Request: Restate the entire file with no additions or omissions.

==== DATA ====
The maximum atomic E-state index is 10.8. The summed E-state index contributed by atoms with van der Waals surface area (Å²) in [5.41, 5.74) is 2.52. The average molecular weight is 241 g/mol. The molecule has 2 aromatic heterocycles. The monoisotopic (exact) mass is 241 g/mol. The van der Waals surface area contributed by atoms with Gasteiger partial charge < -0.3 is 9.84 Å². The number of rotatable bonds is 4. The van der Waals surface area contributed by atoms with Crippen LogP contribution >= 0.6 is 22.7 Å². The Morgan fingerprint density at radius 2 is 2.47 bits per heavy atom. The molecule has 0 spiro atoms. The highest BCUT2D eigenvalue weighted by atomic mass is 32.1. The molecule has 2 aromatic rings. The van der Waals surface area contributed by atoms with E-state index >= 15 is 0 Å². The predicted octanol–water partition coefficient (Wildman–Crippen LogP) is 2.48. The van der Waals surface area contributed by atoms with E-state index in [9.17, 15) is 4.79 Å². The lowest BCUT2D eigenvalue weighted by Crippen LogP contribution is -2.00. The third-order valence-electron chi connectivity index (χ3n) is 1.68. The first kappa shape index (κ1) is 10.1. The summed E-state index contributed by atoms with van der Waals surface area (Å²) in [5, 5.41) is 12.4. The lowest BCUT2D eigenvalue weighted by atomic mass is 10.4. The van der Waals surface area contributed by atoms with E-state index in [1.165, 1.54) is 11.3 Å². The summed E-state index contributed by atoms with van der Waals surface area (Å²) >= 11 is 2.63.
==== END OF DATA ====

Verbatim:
The maximum atomic E-state index is 10.8. The summed E-state index contributed by atoms with van der Waals surface area (Å²) in [5.41, 5.74) is 2.52. The average molecular weight is 241 g/mol. The molecule has 2 aromatic heterocycles. The monoisotopic (exact) mass is 241 g/mol. The van der Waals surface area contributed by atoms with Gasteiger partial charge < -0.3 is 9.84 Å². The number of rotatable bonds is 4. The van der Waals surface area contributed by atoms with Crippen LogP contribution >= 0.6 is 22.7 Å². The Morgan fingerprint density at radius 2 is 2.47 bits per heavy atom. The molecule has 0 spiro atoms. The highest BCUT2D eigenvalue weighted by atomic mass is 32.1. The molecule has 2 aromatic rings. The van der Waals surface area contributed by atoms with E-state index >= 15 is 0 Å². The predicted octanol–water partition coefficient (Wildman–Crippen LogP) is 2.48. The van der Waals surface area contributed by atoms with E-state index in [9.17, 15) is 4.79 Å². The lowest BCUT2D eigenvalue weighted by Crippen LogP contribution is -2.00. The third-order valence-electron chi connectivity index (χ3n) is 1.68. The first kappa shape index (κ1) is 10.1. The summed E-state index contributed by atoms with van der Waals surface area (Å²) in [5, 5.41) is 12.4. The lowest BCUT2D eigenvalue weighted by atomic mass is 10.4. The van der Waals surface area contributed by atoms with E-state index in [1.165, 1.54) is 11.3 Å². The summed E-state index contributed by atoms with van der Waals surface area (Å²) >= 11 is 2.63.